Comics: Images as Script?

So I had the opportunity this Monday to speak about the relationship of images and language/text in comics, as part of Bernd Scheffer‘s weekly lecture on Schrift und Bild, “Text and Image”. My thanks for the invitation and to everyone who came and participated in the discussion.

The most obvious aspect of that image-text relationship is probably the co-existence of text and image on the comic page and everything that flows from it: A rapport that might be drawn by many explanatory arrows that course, in the most simple form, from the inside of speech balloons to other panel elements and back. But it seems to me that this approach, while not inaccurate in itself, misses some larger points, including a more fundamental set of relations between image and script at the basis of comics.

For comics do not necessarily involve text, of course; many juxtapose only images. Where they do involve alphabetical signs, they can treat them as objects of the depicted world instead of or on top of using their function to denote language. And what is perhaps most intriguing, comics can turn pictorial signs to cover the function of script, without ever including a single letter of the alphabet: One dazzling example is demian5’s wonderful webcomic when I am king. Here, the inside of speech balloons is not markedly different in its vocabulary to the outside depiction of the “king’s” world. Both show an aesthetic echo of standardisation, a tendency towards icons that look much as if they were conventionalised forms, although they are not. So what characters say, dream, think or express is made of the same stuff as their world; and their world is made of the same stuff as their intentions and concepts. Or so it seems; their constant failure to manipulate their world implies that this, too, is only a surface appearance.

So a mere co-existence of common script and image is not a basic feature of comics, no matter how typical it is for  most mainstream examples. But it seems to me that another relation between script and image is at least as typical, and probably more fundamental, in comics’ general aesthetics: A rivalry between the two, a constant question that gains and loses explicitness but always insists, somewhere, on asking: Do these images function like script? Can they do what the written word does, can they do more, can they do something different, and can they do something to themselves to focus these issues? Do they take their place among written media, do they usurp that place, do they hold their own in the context of publications dominated by script in newspapers, magazines and books — or are they ultimately relegated to a sphere of margins and illustrations, a virtual funny page always already appended to the virtual newspaper of media dominance?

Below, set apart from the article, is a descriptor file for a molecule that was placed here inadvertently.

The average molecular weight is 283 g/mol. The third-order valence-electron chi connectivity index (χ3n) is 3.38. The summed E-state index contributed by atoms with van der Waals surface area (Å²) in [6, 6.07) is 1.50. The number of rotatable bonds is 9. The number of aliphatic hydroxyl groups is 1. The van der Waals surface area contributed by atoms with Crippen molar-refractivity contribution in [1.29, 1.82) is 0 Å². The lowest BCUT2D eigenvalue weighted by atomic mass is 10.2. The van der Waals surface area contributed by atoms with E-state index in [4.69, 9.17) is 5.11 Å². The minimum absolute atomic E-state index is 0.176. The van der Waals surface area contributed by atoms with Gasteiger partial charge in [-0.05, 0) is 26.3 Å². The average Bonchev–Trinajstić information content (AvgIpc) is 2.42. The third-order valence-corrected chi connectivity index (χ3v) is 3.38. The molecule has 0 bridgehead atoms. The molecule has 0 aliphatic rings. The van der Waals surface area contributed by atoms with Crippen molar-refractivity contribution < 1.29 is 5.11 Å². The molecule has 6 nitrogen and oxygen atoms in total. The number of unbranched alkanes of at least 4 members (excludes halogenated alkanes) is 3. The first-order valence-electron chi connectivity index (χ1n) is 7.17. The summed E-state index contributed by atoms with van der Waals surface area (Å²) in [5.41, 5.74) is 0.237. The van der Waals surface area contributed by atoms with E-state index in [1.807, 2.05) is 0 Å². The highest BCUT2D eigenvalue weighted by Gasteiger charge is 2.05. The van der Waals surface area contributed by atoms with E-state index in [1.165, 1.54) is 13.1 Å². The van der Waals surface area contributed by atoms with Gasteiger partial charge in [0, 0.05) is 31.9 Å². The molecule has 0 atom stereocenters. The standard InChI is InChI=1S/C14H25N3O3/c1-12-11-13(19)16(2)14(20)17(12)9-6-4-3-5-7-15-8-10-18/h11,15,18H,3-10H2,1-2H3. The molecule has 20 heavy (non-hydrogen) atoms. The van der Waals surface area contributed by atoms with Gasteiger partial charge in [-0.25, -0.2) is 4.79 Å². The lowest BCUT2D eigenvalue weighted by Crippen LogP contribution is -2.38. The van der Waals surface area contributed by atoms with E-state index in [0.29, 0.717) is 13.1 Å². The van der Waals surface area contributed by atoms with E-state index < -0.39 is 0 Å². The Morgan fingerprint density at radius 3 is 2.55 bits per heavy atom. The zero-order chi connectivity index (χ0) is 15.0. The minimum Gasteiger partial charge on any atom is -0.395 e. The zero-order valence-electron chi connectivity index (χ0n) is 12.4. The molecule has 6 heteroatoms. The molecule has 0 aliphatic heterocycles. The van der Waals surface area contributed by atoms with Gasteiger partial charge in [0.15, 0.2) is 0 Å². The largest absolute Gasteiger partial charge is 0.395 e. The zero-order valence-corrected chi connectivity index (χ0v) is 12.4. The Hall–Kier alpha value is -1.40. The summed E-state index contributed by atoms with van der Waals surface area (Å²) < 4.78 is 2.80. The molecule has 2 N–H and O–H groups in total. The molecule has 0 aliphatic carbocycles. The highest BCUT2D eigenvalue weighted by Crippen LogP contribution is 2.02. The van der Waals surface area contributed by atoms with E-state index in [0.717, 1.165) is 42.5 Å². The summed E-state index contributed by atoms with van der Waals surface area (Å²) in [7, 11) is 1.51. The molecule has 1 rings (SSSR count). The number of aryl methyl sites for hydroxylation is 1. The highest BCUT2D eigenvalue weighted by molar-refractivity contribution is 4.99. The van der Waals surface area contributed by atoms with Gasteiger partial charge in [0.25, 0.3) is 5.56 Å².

If there is such a basic rivalry, its presupposition of the written word’s dominance must be more historic than contemporary or systematic. Katzenjammer Kids and Yellow Kid were faced with mostly written context even in their own formats of publication; today, comics are part of a setup that has experienced the famous iconic turn, where verbal dominance very much persists in interpretation, in the standards of specialised discourses, and not least in the language-driven search engines that regulate access to all media including images, but where that dominance has entered a ubiquitously topical rapport with likewise ubiquitous imagery. So in short, if comics’ aesthetics refer to a more marginalized starting point for pictures in a race with-or-against words, then that tendency probably draws as much on a tradition that formed the art as it does on a current media dichotomy.

It is this historical formation and its arguable persistence in comics that I tried to examine in my talk. Starting with 18th century’s debates on lingual versus pictorial arts, e.g. in Lessing’s Laokoon and the commentaries to Hogarth’s eminent picture series, I think there is a specific place for images-as-script prepared by early modern media theory, concurrent conventions of publication, and early modern sequential art. What makes this view complicated, and this became clear in the ensuing discussion, is its focus on historical versions of seemingly systematic, timeless questions. Lessing does not argue that the 18th century is the time of a basic word-image dichotomy that is to be overcome by artistic innovation; he sees the dedication of words to storytelling, and of images to static depictions, as a general anthropological fact, and drama’s potential to overcome that divide as its natural place in a pretty much eternal canon of art forms. When he describes a sequence of paintings depicting a progress as one other possible alternative, we might recognize a very basic approach to the form that became comics. But that idea thinks of comics’ attitude towards images-as-script as a historical heritage, notwithstanding its current effects and relevance: As a tradition of a previous historical a priori, enveloped, preserved, and very much kept alive, in art.

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